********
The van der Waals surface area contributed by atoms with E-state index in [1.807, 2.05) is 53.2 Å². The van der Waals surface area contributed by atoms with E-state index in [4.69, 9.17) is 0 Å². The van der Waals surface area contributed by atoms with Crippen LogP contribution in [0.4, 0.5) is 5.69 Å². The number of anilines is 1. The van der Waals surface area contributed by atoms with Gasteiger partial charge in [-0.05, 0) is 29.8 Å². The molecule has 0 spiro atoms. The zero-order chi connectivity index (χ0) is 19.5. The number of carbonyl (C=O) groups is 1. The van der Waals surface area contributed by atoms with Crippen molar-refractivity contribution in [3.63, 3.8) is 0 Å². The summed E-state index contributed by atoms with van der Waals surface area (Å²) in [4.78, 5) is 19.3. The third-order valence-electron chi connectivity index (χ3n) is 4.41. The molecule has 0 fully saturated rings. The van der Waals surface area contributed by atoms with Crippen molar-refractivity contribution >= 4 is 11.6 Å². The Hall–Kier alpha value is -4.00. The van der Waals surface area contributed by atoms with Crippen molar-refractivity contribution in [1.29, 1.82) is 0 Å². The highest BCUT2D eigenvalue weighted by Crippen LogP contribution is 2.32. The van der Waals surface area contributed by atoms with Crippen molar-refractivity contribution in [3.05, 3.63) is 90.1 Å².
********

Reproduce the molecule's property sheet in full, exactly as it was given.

The van der Waals surface area contributed by atoms with E-state index in [1.807, 2.05) is 53.2 Å². The van der Waals surface area contributed by atoms with E-state index in [4.69, 9.17) is 0 Å². The van der Waals surface area contributed by atoms with Crippen LogP contribution in [0.4, 0.5) is 5.69 Å². The number of anilines is 1. The van der Waals surface area contributed by atoms with Gasteiger partial charge in [-0.05, 0) is 29.8 Å². The molecule has 0 spiro atoms. The zero-order chi connectivity index (χ0) is 19.5. The number of carbonyl (C=O) groups is 1. The van der Waals surface area contributed by atoms with Crippen molar-refractivity contribution in [3.63, 3.8) is 0 Å². The summed E-state index contributed by atoms with van der Waals surface area (Å²) in [4.78, 5) is 19.3. The third-order valence-electron chi connectivity index (χ3n) is 4.41. The molecule has 0 fully saturated rings. The van der Waals surface area contributed by atoms with Crippen molar-refractivity contribution >= 4 is 11.6 Å². The Hall–Kier alpha value is -4.00. The van der Waals surface area contributed by atoms with Crippen molar-refractivity contribution in [1.29, 1.82) is 0 Å². The highest BCUT2D eigenvalue weighted by Crippen LogP contribution is 2.32. The van der Waals surface area contributed by atoms with Crippen molar-refractivity contribution in [3.05, 3.63) is 90.1 Å².